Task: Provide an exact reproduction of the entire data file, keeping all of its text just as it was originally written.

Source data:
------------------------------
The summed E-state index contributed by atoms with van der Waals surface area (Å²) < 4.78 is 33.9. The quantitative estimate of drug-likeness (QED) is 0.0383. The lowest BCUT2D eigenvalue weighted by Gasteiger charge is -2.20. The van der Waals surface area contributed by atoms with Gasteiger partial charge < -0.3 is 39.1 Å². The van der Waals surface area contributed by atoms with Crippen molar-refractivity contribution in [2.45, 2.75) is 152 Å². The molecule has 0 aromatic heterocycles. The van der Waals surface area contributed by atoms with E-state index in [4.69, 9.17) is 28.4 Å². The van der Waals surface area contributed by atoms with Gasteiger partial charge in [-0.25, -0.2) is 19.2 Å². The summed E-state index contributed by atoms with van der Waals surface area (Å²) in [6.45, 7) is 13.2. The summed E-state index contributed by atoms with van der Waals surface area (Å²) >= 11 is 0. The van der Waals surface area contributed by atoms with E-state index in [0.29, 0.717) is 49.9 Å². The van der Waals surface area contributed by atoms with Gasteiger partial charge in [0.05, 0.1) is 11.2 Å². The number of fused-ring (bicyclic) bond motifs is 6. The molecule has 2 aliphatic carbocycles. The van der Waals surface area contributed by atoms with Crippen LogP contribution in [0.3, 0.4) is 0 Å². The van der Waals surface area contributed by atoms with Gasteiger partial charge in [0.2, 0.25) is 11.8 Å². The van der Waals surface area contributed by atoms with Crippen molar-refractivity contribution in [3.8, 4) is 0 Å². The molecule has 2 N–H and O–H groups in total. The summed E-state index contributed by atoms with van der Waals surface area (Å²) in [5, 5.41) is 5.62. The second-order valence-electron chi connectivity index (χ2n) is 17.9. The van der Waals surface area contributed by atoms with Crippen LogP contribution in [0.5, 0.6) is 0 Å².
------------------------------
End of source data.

The summed E-state index contributed by atoms with van der Waals surface area (Å²) < 4.78 is 33.9. The quantitative estimate of drug-likeness (QED) is 0.0383. The lowest BCUT2D eigenvalue weighted by Gasteiger charge is -2.20. The van der Waals surface area contributed by atoms with Gasteiger partial charge < -0.3 is 39.1 Å². The van der Waals surface area contributed by atoms with Crippen molar-refractivity contribution in [2.45, 2.75) is 152 Å². The molecule has 0 aromatic heterocycles. The van der Waals surface area contributed by atoms with E-state index in [4.69, 9.17) is 28.4 Å². The van der Waals surface area contributed by atoms with Gasteiger partial charge in [-0.25, -0.2) is 19.2 Å². The summed E-state index contributed by atoms with van der Waals surface area (Å²) in [6.45, 7) is 13.2. The summed E-state index contributed by atoms with van der Waals surface area (Å²) >= 11 is 0. The van der Waals surface area contributed by atoms with E-state index in [0.29, 0.717) is 49.9 Å². The van der Waals surface area contributed by atoms with Gasteiger partial charge in [0.05, 0.1) is 11.2 Å². The number of fused-ring (bicyclic) bond motifs is 6. The molecule has 2 aliphatic carbocycles. The van der Waals surface area contributed by atoms with Crippen LogP contribution in [0.3, 0.4) is 0 Å². The van der Waals surface area contributed by atoms with Gasteiger partial charge in [0.2, 0.25) is 11.8 Å². The van der Waals surface area contributed by atoms with Crippen molar-refractivity contribution in [3.8, 4) is 0 Å². The molecule has 2 N–H and O–H groups in total. The summed E-state index contributed by atoms with van der Waals surface area (Å²) in [5, 5.41) is 5.62. The second-order valence-electron chi connectivity index (χ2n) is 17.9. The van der Waals surface area contributed by atoms with Crippen LogP contribution in [0.5, 0.6) is 0 Å².